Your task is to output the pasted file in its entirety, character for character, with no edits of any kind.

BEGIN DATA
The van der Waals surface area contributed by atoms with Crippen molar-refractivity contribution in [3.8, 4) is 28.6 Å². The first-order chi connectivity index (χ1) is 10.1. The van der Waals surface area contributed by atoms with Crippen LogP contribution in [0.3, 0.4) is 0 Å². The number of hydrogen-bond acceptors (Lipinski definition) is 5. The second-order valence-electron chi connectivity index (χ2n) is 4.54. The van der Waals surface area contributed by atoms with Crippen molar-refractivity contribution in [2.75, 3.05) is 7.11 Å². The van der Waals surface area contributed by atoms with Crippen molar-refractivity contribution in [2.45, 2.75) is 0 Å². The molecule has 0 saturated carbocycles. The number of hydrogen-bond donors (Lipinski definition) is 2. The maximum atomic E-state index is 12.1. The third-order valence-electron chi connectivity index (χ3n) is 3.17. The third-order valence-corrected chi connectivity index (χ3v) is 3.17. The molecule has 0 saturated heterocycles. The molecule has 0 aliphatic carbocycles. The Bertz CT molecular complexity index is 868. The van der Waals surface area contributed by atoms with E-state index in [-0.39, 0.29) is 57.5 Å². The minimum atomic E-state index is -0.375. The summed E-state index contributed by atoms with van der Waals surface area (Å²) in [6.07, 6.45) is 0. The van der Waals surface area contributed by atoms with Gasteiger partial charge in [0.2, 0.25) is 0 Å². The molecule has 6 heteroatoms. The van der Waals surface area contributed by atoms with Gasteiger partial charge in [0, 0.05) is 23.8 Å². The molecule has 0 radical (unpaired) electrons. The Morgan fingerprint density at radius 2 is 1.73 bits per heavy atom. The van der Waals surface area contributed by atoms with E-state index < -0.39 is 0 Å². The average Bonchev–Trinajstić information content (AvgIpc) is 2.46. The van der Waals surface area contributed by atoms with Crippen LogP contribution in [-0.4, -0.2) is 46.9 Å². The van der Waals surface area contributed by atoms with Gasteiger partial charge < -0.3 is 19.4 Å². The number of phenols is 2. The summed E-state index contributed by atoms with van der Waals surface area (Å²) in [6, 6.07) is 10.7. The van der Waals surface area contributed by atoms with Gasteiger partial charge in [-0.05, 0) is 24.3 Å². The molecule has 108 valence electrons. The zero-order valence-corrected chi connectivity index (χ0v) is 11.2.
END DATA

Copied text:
The van der Waals surface area contributed by atoms with Crippen molar-refractivity contribution in [3.8, 4) is 28.6 Å². The first-order chi connectivity index (χ1) is 10.1. The van der Waals surface area contributed by atoms with Crippen LogP contribution in [0.3, 0.4) is 0 Å². The number of hydrogen-bond acceptors (Lipinski definition) is 5. The second-order valence-electron chi connectivity index (χ2n) is 4.54. The van der Waals surface area contributed by atoms with Crippen molar-refractivity contribution in [2.75, 3.05) is 7.11 Å². The van der Waals surface area contributed by atoms with Crippen molar-refractivity contribution in [2.45, 2.75) is 0 Å². The molecule has 0 saturated carbocycles. The number of hydrogen-bond donors (Lipinski definition) is 2. The maximum atomic E-state index is 12.1. The third-order valence-electron chi connectivity index (χ3n) is 3.17. The third-order valence-corrected chi connectivity index (χ3v) is 3.17. The molecule has 0 saturated heterocycles. The molecule has 0 aliphatic carbocycles. The Bertz CT molecular complexity index is 868. The van der Waals surface area contributed by atoms with E-state index in [-0.39, 0.29) is 57.5 Å². The minimum atomic E-state index is -0.375. The summed E-state index contributed by atoms with van der Waals surface area (Å²) in [6.07, 6.45) is 0. The van der Waals surface area contributed by atoms with Gasteiger partial charge in [0.2, 0.25) is 0 Å². The molecule has 6 heteroatoms. The van der Waals surface area contributed by atoms with Gasteiger partial charge in [0, 0.05) is 23.8 Å². The molecule has 0 radical (unpaired) electrons. The Morgan fingerprint density at radius 2 is 1.73 bits per heavy atom. The van der Waals surface area contributed by atoms with E-state index < -0.39 is 0 Å². The average Bonchev–Trinajstić information content (AvgIpc) is 2.46. The van der Waals surface area contributed by atoms with Crippen LogP contribution in [-0.4, -0.2) is 46.9 Å². The van der Waals surface area contributed by atoms with Gasteiger partial charge < -0.3 is 19.4 Å². The number of phenols is 2. The summed E-state index contributed by atoms with van der Waals surface area (Å²) in [6, 6.07) is 10.7. The van der Waals surface area contributed by atoms with Gasteiger partial charge in [-0.05, 0) is 24.3 Å². The molecule has 108 valence electrons. The zero-order valence-corrected chi connectivity index (χ0v) is 11.2.